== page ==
UK opposition slams Blair pension “shambles”
UK – Prime Minister Tony Blair has named Alan Johnson as pensions minister following the surprise resignation this week of Andrew Smith – with the opposition dubbing the affair a “shambles”.
“Alan Johnson has been appointed Secretary of State for Work and Pensions,” said the Department of Work and Pensions in a release. “He joins from the Department for Education and Skills, where he was Minister of State for Lifelong Learning, Further and Higher Education from June 2003.” Before that Johnson was a junior minister for employment relations.
Johnson, 54, is seen as a Blair loyalist who can get things done, while Smith was seen as an ally of Chancellor of the Exchequer Gordon Brown. The UK press and TV has been full of reports that Blair’s Downing Street office had been “briefing against” Smith to newspapers.
“We've had a Secretary of State brought down by spin and dissatisfaction at Number 10 with the quality of his performance in tackling the pensions crisis,” said David Willetts, pensions spokesman for the Conservative Party. “We have a shambles. We have a serious and growing crisis in our pensions.''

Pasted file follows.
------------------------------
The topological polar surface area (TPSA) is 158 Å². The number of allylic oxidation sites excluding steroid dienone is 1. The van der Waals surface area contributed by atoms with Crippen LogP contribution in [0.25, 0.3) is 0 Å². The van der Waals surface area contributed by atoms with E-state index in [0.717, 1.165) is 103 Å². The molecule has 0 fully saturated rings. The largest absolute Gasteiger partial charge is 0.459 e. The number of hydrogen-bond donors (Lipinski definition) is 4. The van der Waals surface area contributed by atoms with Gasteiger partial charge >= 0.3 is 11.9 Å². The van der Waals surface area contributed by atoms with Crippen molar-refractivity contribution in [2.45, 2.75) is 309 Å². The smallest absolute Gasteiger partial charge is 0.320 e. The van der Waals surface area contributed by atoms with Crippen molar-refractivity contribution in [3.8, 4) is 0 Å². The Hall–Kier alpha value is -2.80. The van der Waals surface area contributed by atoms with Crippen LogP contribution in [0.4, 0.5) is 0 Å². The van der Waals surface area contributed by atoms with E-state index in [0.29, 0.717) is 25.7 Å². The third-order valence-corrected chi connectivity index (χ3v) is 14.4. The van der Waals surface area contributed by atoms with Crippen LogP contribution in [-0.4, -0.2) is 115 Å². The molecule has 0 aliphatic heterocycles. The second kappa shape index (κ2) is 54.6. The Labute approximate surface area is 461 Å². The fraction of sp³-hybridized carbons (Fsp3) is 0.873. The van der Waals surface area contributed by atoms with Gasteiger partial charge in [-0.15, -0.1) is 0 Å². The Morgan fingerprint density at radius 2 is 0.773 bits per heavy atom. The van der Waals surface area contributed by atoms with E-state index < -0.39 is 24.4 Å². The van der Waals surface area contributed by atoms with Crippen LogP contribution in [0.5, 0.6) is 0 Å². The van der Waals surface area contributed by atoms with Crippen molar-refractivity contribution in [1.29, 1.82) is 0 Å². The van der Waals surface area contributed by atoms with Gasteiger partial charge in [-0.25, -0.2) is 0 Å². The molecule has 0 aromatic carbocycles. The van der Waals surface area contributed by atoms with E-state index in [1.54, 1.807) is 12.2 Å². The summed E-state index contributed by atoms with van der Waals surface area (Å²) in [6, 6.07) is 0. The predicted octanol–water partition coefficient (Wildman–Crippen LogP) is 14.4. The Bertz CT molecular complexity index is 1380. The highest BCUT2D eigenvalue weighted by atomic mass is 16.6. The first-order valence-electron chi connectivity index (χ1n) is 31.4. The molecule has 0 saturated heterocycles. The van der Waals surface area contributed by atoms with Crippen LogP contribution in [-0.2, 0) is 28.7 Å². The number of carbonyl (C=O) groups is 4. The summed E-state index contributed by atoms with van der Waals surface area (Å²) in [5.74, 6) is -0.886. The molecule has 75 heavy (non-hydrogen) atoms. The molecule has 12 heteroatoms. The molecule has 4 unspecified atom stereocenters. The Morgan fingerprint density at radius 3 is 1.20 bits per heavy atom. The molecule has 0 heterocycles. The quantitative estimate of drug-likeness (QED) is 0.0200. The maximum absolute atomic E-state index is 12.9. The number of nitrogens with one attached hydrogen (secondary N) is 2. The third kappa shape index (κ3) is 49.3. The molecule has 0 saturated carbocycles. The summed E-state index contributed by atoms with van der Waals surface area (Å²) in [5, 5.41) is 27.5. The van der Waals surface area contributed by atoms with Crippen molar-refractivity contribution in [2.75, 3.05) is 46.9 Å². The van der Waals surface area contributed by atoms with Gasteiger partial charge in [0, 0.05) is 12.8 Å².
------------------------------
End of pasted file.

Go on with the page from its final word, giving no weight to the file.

Johnson is the Member of Parliament for West Hull and Hessle in eastern England. He became a postman in London in 1968 and rose to become general secretary of the Union of Communication Workers in 1992.
He was elected Labour MP for Kingston upon Hull West and Hessle on May 1 1997. And was made Parliamentary Private Secretary to the Financial Secretary to the Treasury in December that year.
Willetts also accused pensions minister Malcolm Wicks of being in danger of “misleading'” people over the Pension Protection Fund to be introduced next April.